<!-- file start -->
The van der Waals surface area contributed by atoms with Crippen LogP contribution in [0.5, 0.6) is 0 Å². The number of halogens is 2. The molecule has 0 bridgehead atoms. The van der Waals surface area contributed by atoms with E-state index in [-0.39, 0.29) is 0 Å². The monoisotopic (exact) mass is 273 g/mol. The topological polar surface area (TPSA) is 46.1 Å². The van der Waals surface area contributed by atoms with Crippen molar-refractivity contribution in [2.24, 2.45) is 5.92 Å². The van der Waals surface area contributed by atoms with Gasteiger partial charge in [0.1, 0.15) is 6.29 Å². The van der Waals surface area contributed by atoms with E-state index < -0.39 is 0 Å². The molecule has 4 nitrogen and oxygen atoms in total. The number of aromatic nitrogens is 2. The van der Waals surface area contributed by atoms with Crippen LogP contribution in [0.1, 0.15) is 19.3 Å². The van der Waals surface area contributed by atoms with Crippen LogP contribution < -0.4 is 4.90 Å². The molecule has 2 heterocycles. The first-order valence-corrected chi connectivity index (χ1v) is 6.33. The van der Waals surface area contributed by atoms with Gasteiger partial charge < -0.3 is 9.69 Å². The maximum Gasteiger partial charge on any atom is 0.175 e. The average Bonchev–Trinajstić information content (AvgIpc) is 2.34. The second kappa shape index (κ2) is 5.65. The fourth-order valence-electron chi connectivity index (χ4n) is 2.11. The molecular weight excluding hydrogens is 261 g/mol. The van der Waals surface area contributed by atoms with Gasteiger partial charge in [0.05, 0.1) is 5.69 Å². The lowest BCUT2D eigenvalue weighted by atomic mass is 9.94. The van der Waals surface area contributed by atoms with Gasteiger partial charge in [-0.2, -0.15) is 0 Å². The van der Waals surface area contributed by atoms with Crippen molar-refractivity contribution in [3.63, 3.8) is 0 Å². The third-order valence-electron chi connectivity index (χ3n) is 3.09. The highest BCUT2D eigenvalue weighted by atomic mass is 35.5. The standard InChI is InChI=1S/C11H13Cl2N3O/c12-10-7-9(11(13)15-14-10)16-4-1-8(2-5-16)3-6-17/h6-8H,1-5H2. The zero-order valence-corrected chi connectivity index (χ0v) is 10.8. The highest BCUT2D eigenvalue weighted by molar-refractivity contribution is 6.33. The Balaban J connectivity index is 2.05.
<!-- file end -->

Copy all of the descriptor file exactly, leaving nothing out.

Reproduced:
The van der Waals surface area contributed by atoms with Crippen LogP contribution in [0.5, 0.6) is 0 Å². The number of halogens is 2. The molecule has 0 bridgehead atoms. The van der Waals surface area contributed by atoms with E-state index in [-0.39, 0.29) is 0 Å². The monoisotopic (exact) mass is 273 g/mol. The topological polar surface area (TPSA) is 46.1 Å². The van der Waals surface area contributed by atoms with Crippen molar-refractivity contribution in [2.24, 2.45) is 5.92 Å². The van der Waals surface area contributed by atoms with Gasteiger partial charge in [0.1, 0.15) is 6.29 Å². The van der Waals surface area contributed by atoms with E-state index < -0.39 is 0 Å². The molecule has 4 nitrogen and oxygen atoms in total. The number of aromatic nitrogens is 2. The van der Waals surface area contributed by atoms with Crippen LogP contribution in [0.1, 0.15) is 19.3 Å². The van der Waals surface area contributed by atoms with Crippen LogP contribution < -0.4 is 4.90 Å². The molecule has 2 heterocycles. The first-order valence-corrected chi connectivity index (χ1v) is 6.33. The van der Waals surface area contributed by atoms with Gasteiger partial charge < -0.3 is 9.69 Å². The maximum Gasteiger partial charge on any atom is 0.175 e. The average Bonchev–Trinajstić information content (AvgIpc) is 2.34. The second kappa shape index (κ2) is 5.65. The fourth-order valence-electron chi connectivity index (χ4n) is 2.11. The molecular weight excluding hydrogens is 261 g/mol. The van der Waals surface area contributed by atoms with Gasteiger partial charge in [0.05, 0.1) is 5.69 Å². The lowest BCUT2D eigenvalue weighted by atomic mass is 9.94. The van der Waals surface area contributed by atoms with Gasteiger partial charge in [-0.2, -0.15) is 0 Å². The van der Waals surface area contributed by atoms with Crippen molar-refractivity contribution in [3.63, 3.8) is 0 Å². The third-order valence-electron chi connectivity index (χ3n) is 3.09. The highest BCUT2D eigenvalue weighted by atomic mass is 35.5. The standard InChI is InChI=1S/C11H13Cl2N3O/c12-10-7-9(11(13)15-14-10)16-4-1-8(2-5-16)3-6-17/h6-8H,1-5H2. The zero-order valence-corrected chi connectivity index (χ0v) is 10.8. The highest BCUT2D eigenvalue weighted by molar-refractivity contribution is 6.33. The Balaban J connectivity index is 2.05.